Sheridan Highlights Strides in Sustainability Efforts
October 20 to 26 marked Waste Reduction Week, an effort launched by recycling councils and environmental organizations to educate Canadians on the repercussions of wasteful practices. The philosophy is one that is critical to Sheridan’s Office of Sustainability and its Mission Zero program, which delivers various initiatives throughout the year to achieve similar objectives.
“Sheridan’s Mission Zero aims to provide a framework for institution-wide sustainability initiatives,” said Herb Sinnock, Manager of the Office for Sustainability at Sheridan. “It’s an ambitious program, but one that is vital to ensuring a large institution like Sheridan does its part in reducing waste and carbon emissions.” Its two-pronged approach includes achieving a net zero-waste objective and a 50% reduction of energy and carbon emissions resulting from activities on Sheridan campuses by 2020.
Sheridan’s community is making significant strides towards meeting its Mission Zero objectives. In September, Sheridan’s Trafalgar Campus in Oakville saw a positive improvement in the diversion rate of waste up to 46.3% from 16.5% in September 2013. The Davis Campus in Brampton had a diversion rate of 27.5% and 51.8% at the Hazel McCallion Campus (HMC) in Mississauga. In the first nine months this year, Sheridan generated 878 tons of waste to landfills, which was 105.3 tons, or 10.7%, less than the landfill waste produced in the same period last year.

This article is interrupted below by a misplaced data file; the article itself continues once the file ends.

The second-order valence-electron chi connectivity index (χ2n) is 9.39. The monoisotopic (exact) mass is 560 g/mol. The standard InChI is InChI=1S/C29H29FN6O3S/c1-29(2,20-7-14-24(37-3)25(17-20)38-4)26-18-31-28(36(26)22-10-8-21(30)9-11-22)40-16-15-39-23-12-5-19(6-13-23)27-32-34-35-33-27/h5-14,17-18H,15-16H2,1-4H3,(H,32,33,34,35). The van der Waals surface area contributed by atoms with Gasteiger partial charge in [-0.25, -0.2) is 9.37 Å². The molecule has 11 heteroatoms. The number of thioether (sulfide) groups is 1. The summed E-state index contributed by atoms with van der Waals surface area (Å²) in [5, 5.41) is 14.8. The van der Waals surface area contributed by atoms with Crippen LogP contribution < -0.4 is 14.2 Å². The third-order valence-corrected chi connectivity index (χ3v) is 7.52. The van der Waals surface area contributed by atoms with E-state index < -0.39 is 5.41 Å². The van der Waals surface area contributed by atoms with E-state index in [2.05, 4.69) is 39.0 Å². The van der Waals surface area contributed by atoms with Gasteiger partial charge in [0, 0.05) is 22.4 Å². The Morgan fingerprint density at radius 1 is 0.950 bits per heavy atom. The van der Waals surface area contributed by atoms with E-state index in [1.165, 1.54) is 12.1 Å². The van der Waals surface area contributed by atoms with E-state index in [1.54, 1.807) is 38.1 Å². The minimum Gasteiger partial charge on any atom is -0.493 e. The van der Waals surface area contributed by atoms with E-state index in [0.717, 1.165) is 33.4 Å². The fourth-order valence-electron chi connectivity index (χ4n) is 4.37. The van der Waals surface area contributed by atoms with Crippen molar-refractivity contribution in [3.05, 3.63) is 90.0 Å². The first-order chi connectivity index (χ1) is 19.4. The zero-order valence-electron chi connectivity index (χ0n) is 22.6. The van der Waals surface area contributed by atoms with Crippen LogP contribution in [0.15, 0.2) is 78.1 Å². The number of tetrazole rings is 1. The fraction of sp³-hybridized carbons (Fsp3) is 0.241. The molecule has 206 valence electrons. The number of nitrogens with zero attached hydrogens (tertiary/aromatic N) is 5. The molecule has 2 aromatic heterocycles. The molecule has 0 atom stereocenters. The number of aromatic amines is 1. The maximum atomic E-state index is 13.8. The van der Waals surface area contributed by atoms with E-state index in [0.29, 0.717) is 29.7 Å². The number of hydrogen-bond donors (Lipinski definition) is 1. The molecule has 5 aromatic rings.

A total of 34 tons of organic waste were diverted from landfills from Davis, HMC and Trafalgar from January to September, which was converted to an estimated 11,680 kilowatt hours of energy and 2750 kilograms of fertilizer. The amount of electricity generated and put into the power grid is enough to power 444 home in Ontario for one day. In addition, 6,168 kilograms of electronic waste has been diverted from landfills during the same time period.
“The results of our Mission Zero efforts to date are encouraging,” said Sinnock. “Getting to this point has required the joint efforts of everyone in the Sheridan community.” Sheridan-wide initiatives have included new signage for waste bins, introducing new students to sustainability initiatives at orientation, and informative window displays by Visual Merchandising Arts students about waste reduction. In October, a waste audit was completed on campus in Oakville, which involved Sheridan Sustainability staff and students sorting through and categorizing waste by hand.
In November, Sheridan will be hosting its second Repair Café at Davis. This event brings together students and staff with broken, electronic or household items, and “fixers”, volunteers from the school community who are skilled at repairs. Also in November, Sheridan’s Skills Training Centre (STC) in Oakville will be set up with the Zero-Waste program, further expanding the potential for reducing waste across the college.
Sheridan Sustainability Office staff and student volunteers participating in a waste audit at Trafalgar Campus.
A Zero Waste display by a Sheridan Visual Merchandising Arts student Shelby Barrow.
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